In early December hundreds of Syrians gathered to protest the Israeli company Energix as it began construction of massive wind turbines in the Israeli-occupied Golan Heights. Energix is also facing growing community opposition across Virginia as it lobbies to secure permits to build solar energy utilities on mostly agricultural parcels with cultural, forest and natural land designations. In Golan Heights, Energix freely wields the power of Israeli police and courts to transcend community opposition. In Virginia, Energix steamrolls community opponents empowered by massive federal and state subsidies and a curious state agency – the Virginia Israel Advisory Board – that exclusively promotes Israeli business ventures.
A state appeals court affirmed Friday that communities concerned about air quality and climate pollution have the right to challenge natural gas-fired and thermal power plants in the lower courts, not just in the Supreme Court, which has historically refused to take up these challenges. The decision marks a win after about seven years of litigation by the Center for Biological Diversity, Earthjustice and Communities for a Better Environment, who argued that jurisdictional laws effectively and unconstitutionally blocked Californians from challenging power plant permits issued by the California Energy Commission.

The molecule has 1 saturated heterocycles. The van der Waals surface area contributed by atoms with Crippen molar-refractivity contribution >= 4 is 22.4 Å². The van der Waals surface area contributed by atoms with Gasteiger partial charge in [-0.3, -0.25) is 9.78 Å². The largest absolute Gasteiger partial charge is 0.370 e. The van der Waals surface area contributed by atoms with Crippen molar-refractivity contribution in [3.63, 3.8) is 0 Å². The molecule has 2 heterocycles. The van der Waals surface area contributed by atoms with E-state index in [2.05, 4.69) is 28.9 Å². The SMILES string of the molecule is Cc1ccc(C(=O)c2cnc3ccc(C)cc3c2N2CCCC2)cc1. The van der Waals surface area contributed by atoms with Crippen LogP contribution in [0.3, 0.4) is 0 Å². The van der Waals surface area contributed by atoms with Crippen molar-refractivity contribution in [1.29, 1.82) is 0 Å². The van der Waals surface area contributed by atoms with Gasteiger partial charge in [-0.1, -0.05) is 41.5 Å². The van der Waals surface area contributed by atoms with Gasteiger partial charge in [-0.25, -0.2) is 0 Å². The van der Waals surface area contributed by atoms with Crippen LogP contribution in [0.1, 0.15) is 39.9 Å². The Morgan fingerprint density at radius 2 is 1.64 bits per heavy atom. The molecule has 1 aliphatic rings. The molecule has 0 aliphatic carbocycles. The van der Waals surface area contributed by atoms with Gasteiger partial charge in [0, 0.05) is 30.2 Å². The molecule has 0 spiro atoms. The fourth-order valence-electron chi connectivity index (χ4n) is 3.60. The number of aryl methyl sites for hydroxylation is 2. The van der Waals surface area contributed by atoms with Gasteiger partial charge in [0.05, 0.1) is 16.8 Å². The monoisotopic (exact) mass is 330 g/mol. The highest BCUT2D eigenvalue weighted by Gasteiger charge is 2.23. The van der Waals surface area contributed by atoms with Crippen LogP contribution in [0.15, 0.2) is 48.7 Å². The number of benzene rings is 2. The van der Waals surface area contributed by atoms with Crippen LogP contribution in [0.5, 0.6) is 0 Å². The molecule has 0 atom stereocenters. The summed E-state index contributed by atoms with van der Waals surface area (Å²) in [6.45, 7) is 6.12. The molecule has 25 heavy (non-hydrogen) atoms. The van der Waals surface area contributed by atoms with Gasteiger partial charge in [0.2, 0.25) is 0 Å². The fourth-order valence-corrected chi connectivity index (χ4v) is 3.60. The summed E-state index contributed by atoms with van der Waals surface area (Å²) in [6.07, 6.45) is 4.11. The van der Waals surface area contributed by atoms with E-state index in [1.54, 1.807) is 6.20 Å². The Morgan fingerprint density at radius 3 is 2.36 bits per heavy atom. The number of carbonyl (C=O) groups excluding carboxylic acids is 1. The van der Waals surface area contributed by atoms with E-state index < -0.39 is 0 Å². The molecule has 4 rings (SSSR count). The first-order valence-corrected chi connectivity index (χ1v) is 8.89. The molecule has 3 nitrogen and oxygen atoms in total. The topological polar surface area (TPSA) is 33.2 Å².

The tide has shifted on dams. Once a monument to our engineering prowess, there’s now widespread acknowledgment that dam-building comes with a long list of harms. Some of those can be reversed, as shown by the 1,200 dam removals in the past 20 years. But the future of our existing dams, including 2,500 hydroelectric facilities, is a complicated issue in the age of climate change. Dams have altered river flows, changed aquatic habitat, decimated fish populations, and curtailed cultural and treaty resources for tribes. But does the low-carbon power dams produce have a role in our energy transition?
Newark, NJ - New Jersey Transit has backed off a plan to build a gas-fired power plant in northern New Jersey that drew opposition from environmental groups and surrounding towns. The agency announced at its board meeting Wednesday night that it will repurpose the project to focus on renewable energy sources. NJ Transit’s board approved the hiring of a renewable energy consultant and up to $3 million in stipends to project bidders. NJ Transit President and CEO Kevin Corbett called the project “a critical resiliency project that ensures we can maintain limited, but vital, rail service for our customers in the event of local and regional power interruptions.”
I spend just about every day talking to the researchers, entrepreneurs and advocates behind the transition to clean energy. Their enthusiasm, plus the evidence of their progress, makes me feel like I'm covering the story of our lifetimes. Don't get me wrong. I'm not hand-waving and talking about how markets and innovation will solve everything, although both of these things are crucial. And I'm not minimizing the reality that the U.S. and most countries are way behind in cutting emissions enough to stave off the worst effects of climate change, or the fact that there are many bad actors. The negative indicators, from melting arctic ice to the wide-ranging effects of extreme heat, are often terrifying. But I'm optimistic, largely because of the big changes happening in the ways we produce and consume energy.